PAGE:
Overland Park & Leawood

Government Watch: New EPA guidelines to affect Tomahawk sewage treatment plant

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The public will soon be asked to weigh on a massive rebuild of the Tomahawk Creek Wastewater Treatment Facility next to Leawood City Park.

The project, which would begin in 2018 and take three and a half years to complete, will cost about $266 million and would bring the county-run treatment plant into line with tighter federal regulations on wastewater treatment.

No timetable has been set on what may be a series of public meetings on the construction project, but they will happen this month, county officials said. County and Leawood officials met recently to discuss plans for the treatment facility.

Changes in the Tomahawk Creek plant, 10701 Lee Blvd., have been on the table for the past few years because of how the county’s water treatment is intertwined with Kansas City’s. In 2010, Kansas City and federal regulators entered into a consent decree in which the city would fix problems with sewer overflow during wet weather.

That affects Johnson County because the Tomahawk Creek plant can’t handle all the wastewater that comes through its watershed. The plant, which was built in 1955, treats up to 7 million gallons a day — or 40 percent of the total water flowing in. The other 60 percent goes to Kansas City to treat, making the county Kansas City’s largest customer.

Since the Kansas City system needs about $2.5 billion in upgrades, rates charged to all its customers, including Johnson County, have been going up. The county currently pays about $13 million a year to Kansas City for water treatment.

The county would have to make improvements in the Tomahawk Creek facility to continue using it at all because of tighter Environmental Protection Agency rules, said Tami Lorenzen, a county managing engineer in wastewater during a recent briefing with Leawood officials. The rules address removal of nitrogen, phosphorus and ammonia, nutrients that encourage algae growth and impair water quality. Those nutrients are toxic to aquatic life and have contributed to low oxygen content in some parts of the Gulf of Mexico, she said.

County officials have considered three options: Closing the Tomahawk Creek plant and sending all water to Kansas City; expanding the plant to handle up to 10 million gallons a day and sending the rest to Kansas City; or expanding to 19 million gallons a day, which is expected to handle everything in the watershed and end its use of the Kansas City treatment plant.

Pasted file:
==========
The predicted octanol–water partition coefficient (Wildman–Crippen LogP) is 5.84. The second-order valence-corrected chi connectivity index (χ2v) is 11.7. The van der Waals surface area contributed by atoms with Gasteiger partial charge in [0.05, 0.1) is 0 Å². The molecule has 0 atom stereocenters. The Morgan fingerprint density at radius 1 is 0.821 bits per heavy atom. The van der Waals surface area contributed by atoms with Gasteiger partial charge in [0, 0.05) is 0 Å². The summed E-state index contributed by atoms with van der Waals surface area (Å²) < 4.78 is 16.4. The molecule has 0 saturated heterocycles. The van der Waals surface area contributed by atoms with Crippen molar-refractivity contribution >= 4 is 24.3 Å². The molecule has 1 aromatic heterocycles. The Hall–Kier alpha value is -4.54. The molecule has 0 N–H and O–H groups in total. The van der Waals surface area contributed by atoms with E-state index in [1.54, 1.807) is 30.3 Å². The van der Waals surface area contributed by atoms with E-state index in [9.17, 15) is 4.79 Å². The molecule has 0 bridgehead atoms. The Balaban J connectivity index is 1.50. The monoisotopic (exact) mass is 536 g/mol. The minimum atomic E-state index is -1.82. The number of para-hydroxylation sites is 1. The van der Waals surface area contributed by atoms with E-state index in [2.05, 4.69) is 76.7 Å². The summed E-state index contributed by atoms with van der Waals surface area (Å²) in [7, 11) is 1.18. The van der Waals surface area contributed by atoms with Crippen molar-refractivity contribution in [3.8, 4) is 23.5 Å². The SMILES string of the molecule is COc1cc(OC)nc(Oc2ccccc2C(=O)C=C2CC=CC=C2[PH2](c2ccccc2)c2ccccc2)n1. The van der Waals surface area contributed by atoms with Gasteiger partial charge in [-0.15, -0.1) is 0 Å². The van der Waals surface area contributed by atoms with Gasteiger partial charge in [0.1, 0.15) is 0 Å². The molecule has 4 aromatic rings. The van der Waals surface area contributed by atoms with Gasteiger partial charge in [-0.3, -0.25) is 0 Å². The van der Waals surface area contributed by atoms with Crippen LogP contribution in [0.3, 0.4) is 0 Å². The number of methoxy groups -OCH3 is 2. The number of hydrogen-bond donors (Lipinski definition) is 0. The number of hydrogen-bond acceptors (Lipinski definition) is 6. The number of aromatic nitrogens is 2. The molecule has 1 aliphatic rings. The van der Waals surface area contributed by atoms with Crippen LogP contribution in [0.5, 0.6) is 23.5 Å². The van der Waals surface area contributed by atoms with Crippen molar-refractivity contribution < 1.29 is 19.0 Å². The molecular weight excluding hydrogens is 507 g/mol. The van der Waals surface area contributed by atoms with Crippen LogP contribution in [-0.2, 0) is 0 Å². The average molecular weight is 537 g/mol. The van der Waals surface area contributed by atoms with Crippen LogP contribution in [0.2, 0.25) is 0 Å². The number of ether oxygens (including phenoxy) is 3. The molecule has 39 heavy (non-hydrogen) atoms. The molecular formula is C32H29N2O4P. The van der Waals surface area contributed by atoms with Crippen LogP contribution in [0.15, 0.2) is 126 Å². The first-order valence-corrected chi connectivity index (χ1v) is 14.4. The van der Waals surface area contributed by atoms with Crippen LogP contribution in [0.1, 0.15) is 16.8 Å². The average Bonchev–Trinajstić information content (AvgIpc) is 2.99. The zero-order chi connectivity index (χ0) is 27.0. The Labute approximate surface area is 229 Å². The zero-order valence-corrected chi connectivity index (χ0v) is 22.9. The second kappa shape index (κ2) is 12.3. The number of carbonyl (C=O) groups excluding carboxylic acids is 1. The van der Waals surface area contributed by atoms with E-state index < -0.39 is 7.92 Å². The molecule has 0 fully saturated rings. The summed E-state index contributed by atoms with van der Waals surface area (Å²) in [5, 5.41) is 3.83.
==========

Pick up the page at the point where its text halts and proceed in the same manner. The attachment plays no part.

County staff has come to prefer the largest expansion, because officials say it allows the county to control its own destiny and would be less expensive to ratepayers in the long run than the other two options. Still, county residents should expect rate increases of 5.5 to 7.25 percent a year for the next 10 years. That covers all the wastewater capital improvement and operating costs.

It will be months more of planning before the project could become reality. The design will have to be refined and the project will have to go through the Leawood Planning Commission. And the county commission would have to give its OK for issuing the bonds.

The county will try to keep the construction footprint small, with the least impact possible on neighboring sports fields, Lorenzen told Leawood council members. Much of the plant would be demolished and rebuilt on the same site. The plant would be shut down completely during construction, to keep the building time short, and would work to maintain wooded areas nearby for screening, she said.

However, a construction staging area would be necessary and that might mean moving the kindergarten soccer fields to temporarily share with T-ball diamonds, she said. The construction also could mean some trail detours and temporary traffic detours as well.

County officials also assured Leawood council members that flooding would not be increased because of the construction and that odors would be controlled.

Council member Lou Rasmussen asked whether the outflow pipes would be more aesthetically pleasing once construction is done. “The outflow from the plant to the creek is not exactly the prettiest thing I’ve ever seen,” he said. “I’d like to suggest you might want to doll up that outflow area. Our main trail goes through there now and it’s really a disgrace.”

Leawood Mayor Peggy Dunn expressed displeasure about the disruption the construction will cause, saying she wished there was another alternative. “I guess in my mind I’m a little bit disappointed there couldn’t have been some agreement,” that would have left the area open for more park land while controlling water rates, she said.

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